Fentanyl Patch Survival- Deadly On All Fronts | Shapiro, Washburn & Sharp

Reading survival stories of why people had to start taking the Fentenayl pain patch in the first place is scary.  Many stories start with very serious chronic pain syndromes, medical malpractice in the form of botched surgeries or catastrophic accidents.  But what may be scariest of all is that the Fentanyl pain patch (also known as “Duragesic”) medicine that is prescribed to try and relieve the pain further reduces their quality of life.  In a growing number of documented cases the pain patch has been the cause of unintended, accidental death. Imagine that: surviving the terrible problems that you are suffering from but then dying from the pain medication that is prescribed to you. That is one reason I have referred to fentanyl pain patches as the merchant of accidental overdose death.https://commons.wikimedia.org/wiki/File:Fentanyl_Transdermal_System_50_mcg_Patch.jpg

Fentanyl is a very powerful pain patch, so powerful that drop-for-drop, it is 80 times more powerful than morphine. It has been used for years in controlled medical settings in hospital operating rooms and outpatient surgical centers-but of course in those settings trained anesthesiologists know exactly how much to administer, know what to do if they need to scale back the dose during anesthesiology, and they know the drug interactions that are harmful when used in combination with fentanyl. However, a very smart individual decided to see if a medical device could deliver the same medication to victims through the use of patches, and then expand the use of fentanyl into the hands of medical patients themselves. Of course, the new “delivery system” became a controlled patch, and the use of this pain medication expanded exponentially, even though it was initially approved by the FDA only in the case of chronic and serious pain, such as that suffered by cancer victims.


It is supposed to be administered only where other pain medications have been attempted and failed to control a patient’s pain. Unfortunately more and more, that is not happening as the popularity of the drug increases, because it is certainly a good painkiller.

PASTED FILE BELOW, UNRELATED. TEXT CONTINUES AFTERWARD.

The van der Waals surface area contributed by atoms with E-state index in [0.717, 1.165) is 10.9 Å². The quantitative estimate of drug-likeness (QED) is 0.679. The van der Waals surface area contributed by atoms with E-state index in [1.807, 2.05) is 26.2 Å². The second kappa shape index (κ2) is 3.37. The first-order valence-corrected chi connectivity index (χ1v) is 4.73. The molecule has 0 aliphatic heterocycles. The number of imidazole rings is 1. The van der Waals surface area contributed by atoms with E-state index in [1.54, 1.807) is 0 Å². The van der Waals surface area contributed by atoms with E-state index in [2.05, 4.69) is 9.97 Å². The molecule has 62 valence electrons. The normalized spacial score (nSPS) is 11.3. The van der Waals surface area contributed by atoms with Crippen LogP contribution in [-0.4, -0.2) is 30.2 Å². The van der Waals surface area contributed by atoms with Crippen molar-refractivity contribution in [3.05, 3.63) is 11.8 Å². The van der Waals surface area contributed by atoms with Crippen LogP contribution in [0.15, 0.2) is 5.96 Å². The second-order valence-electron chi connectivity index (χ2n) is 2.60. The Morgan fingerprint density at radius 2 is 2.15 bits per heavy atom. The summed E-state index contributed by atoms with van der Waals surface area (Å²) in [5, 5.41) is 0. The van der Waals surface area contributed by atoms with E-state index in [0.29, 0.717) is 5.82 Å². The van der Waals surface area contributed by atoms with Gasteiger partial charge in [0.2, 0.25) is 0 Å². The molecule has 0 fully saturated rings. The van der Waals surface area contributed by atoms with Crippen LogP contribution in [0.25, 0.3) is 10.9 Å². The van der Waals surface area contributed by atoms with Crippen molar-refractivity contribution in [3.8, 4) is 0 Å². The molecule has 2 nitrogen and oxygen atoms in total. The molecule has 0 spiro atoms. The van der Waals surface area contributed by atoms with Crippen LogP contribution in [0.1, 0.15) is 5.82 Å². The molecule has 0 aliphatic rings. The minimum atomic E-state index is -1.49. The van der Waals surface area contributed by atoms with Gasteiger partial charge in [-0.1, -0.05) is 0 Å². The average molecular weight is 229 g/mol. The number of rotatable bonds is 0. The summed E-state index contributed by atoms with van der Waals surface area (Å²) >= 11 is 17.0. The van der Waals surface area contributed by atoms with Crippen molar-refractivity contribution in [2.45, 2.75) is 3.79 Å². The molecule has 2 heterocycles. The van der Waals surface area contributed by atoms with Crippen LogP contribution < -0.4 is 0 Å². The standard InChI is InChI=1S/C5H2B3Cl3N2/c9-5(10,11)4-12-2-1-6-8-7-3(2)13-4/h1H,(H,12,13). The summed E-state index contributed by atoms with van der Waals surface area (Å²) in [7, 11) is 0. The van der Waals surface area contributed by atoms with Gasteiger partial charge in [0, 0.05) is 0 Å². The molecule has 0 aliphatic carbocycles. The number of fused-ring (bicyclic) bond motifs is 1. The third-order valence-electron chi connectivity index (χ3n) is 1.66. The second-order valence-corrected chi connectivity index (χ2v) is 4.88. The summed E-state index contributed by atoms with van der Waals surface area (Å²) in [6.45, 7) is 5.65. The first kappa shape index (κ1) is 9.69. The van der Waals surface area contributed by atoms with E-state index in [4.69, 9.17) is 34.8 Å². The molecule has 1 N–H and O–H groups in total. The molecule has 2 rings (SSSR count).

There are at least three different ways Fentanyl can be deadly.

1. Doctors prescribe too powerful a dose- A respected pharmacist has said, “There’s a small margin for error between a dose that is helpful and a dose that can kill.” An overdose from other pain medications is much harder to achieve, especially by accident although overdoses on Fentanyl pain patches are well-documented, and are unintended entirely.

2. Patient Confusion- One of the listed side effects of fentanyl is confusion. For patients, this means that making a small mistake in applying the Duragesic patches could result in an accidental overdose death. Hundreds of such accidental overdose deaths have occurred.  Where to apply a dose prescribed by the physician, or where the patient is confused about when to reapply a replacement patch, thinking that all the effects of the first patch on their body have worn off.

3. Defective Patch- The way the patch works is that the drugs soaks out of the patch into what is called the “skin depot” and then it takes as long as 18 hours to diffuse into the blood stream. If you have even a tiny leak in a fentanyl/Duragesic pain patch the skin depot can fill up very quickly and then kill you. Even a slight tear or a defect in a patch could be tied to an accidental overdose.

Even a used pain patch can be deadly, recently a 12-year-old girl in Missouri died of a Fentanyl overdose after she unknowingly put a used painkiller patch on her leg. The girl found a used pain patch in the trash that her grandmother had used to manage her back pain.  She put the patch on her leg like a sticker. She went to bed and never woke up.

For those who take the drug and don’t die, many have trouble when they try and stop taking the drug.  There are entire websites dedicated to fentanyl patch withdrawal and addiction.  Numerous lawsuits have been filed against the manufacturers of Fentanyl and our firm, Shapiro, Washburn & Sharp has represented two families who tragically lost a spouse after a sudden overdose while wearing the prescribed Fentanyl pain patches.

There are numerous safety tips that we can recommend after having seen the accidental overdose death cases. First, if your loved one has been prescribed this pain patch, we recommend that you ask the doctor to change to one of the types of pain medications that is not 80 times more powerful than morphine drop for drop.

Carefully review the fact that the replacement pain patch can never be applied until the exact number of hours has passed after the first patch has been applied based on the pain patch manufacturer instructions if your loved one must take these pain patches.

Never apply a heating pad over the body area where the pain patch is located as that can increase the rate at which the drug comes out of the pain patch.  Never, ever, apply two pain patches at the same time as this could create a lethal dose and kill someone.  Just reading the safety tips above should convince you to get your loved one off of the fentanyl pain patch as soon as possible.  If in any circumstance a different pain medication can be applied, use that alternative pain medication.  Also, where the patient is not suffering from a terminal cancer or an absolutely unremitting pain scenario, don’t accept fentanyl pain patches as the medication.